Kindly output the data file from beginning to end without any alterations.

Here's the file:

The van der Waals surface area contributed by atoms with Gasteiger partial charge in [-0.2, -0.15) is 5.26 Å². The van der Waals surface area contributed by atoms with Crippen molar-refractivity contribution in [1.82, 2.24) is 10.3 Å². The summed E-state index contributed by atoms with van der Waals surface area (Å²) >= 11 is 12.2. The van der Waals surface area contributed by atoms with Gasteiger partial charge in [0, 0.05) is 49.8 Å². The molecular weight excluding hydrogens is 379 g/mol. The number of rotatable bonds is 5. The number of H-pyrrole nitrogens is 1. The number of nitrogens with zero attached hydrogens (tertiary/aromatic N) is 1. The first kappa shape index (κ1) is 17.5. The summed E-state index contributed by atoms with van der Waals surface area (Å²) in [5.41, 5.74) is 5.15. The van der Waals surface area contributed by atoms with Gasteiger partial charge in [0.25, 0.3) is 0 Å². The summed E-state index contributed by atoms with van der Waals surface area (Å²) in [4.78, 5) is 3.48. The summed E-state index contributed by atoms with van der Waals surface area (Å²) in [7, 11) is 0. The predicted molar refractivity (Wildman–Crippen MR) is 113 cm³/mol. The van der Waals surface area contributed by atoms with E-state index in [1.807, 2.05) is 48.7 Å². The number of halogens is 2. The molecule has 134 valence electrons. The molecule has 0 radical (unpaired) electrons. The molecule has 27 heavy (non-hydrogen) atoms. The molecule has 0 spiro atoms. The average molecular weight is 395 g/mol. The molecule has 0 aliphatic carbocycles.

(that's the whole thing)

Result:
The van der Waals surface area contributed by atoms with Gasteiger partial charge in [-0.2, -0.15) is 5.26 Å². The van der Waals surface area contributed by atoms with Crippen molar-refractivity contribution in [1.82, 2.24) is 10.3 Å². The summed E-state index contributed by atoms with van der Waals surface area (Å²) >= 11 is 12.2. The van der Waals surface area contributed by atoms with Gasteiger partial charge in [0, 0.05) is 49.8 Å². The molecular weight excluding hydrogens is 379 g/mol. The number of rotatable bonds is 5. The number of H-pyrrole nitrogens is 1. The number of nitrogens with zero attached hydrogens (tertiary/aromatic N) is 1. The first kappa shape index (κ1) is 17.5. The summed E-state index contributed by atoms with van der Waals surface area (Å²) in [5.41, 5.74) is 5.15. The van der Waals surface area contributed by atoms with Gasteiger partial charge in [0.25, 0.3) is 0 Å². The summed E-state index contributed by atoms with van der Waals surface area (Å²) in [4.78, 5) is 3.48. The summed E-state index contributed by atoms with van der Waals surface area (Å²) in [7, 11) is 0. The predicted molar refractivity (Wildman–Crippen MR) is 113 cm³/mol. The van der Waals surface area contributed by atoms with E-state index in [1.807, 2.05) is 48.7 Å². The number of halogens is 2. The molecule has 134 valence electrons. The molecule has 0 radical (unpaired) electrons. The molecule has 27 heavy (non-hydrogen) atoms. The molecule has 0 spiro atoms. The average molecular weight is 395 g/mol. The molecule has 0 aliphatic carbocycles.